Dubbed as “Graduation on Wheels,” the ACS high school seniors graduated with an unconventional ceremony over the weekend. They went to school wearing their cap and gowns, in addition to masks, but stayed in their cars and assembled in the parking lot where a special movie made by them was screened. Afterward the cars adorned with balloons, decorations and confetti drove in a parade toward a small stage where each student left their respective car to receive their diploma, with their family members and peers cheering for them from their cars.

Each student also deposited an item in a barrel used as a time capsule, which will be opened years later for students to reminisce their special day.

Elbow bumps and smiles replaced the traditional handshake while receiving diplomas.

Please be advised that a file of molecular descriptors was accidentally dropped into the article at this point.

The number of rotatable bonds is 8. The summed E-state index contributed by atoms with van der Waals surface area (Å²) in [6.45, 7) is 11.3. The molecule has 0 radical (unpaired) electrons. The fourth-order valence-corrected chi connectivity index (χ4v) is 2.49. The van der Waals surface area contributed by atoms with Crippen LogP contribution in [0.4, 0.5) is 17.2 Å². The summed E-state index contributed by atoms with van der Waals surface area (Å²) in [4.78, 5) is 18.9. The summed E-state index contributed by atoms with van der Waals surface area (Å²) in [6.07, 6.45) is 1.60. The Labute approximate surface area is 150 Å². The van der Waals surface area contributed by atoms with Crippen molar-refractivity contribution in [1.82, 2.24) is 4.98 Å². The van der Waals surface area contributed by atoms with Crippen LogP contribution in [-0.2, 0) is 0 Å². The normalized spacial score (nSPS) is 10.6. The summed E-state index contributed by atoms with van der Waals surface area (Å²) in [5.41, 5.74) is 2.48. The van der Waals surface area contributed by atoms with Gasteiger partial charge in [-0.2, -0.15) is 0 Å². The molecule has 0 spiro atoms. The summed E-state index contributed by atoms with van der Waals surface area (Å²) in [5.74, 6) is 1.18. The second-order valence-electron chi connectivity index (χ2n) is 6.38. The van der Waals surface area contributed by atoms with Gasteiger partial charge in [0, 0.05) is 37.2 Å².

Saleh, also an ACS senior told The Daily Star she was very upset about not having a traditional commencement ceremony “that has been held for the past 108 years,” throughout her school’s history.

“But we had to adjust, and I think our school did such a good job with it [ceremony],” she said.

On the Graduation on Wheels ceremony, Nasser said he initially didn’t know what to expect, and had thought “was it going to feel the same?”

“It was amazing ... it’s definitely something I will remember for the rest of my life,” he said.

As seniors close this chapter of their life amid uncertainty, they will begin the next chapter with more uncertainty.

Universities around the world have taken different approaches in dealing with the coming academic year as the coronavirus outbreak shows no signs of retreating. Some will start fresh semesters online, others will welcome students but with health measures in place and others are still undecided.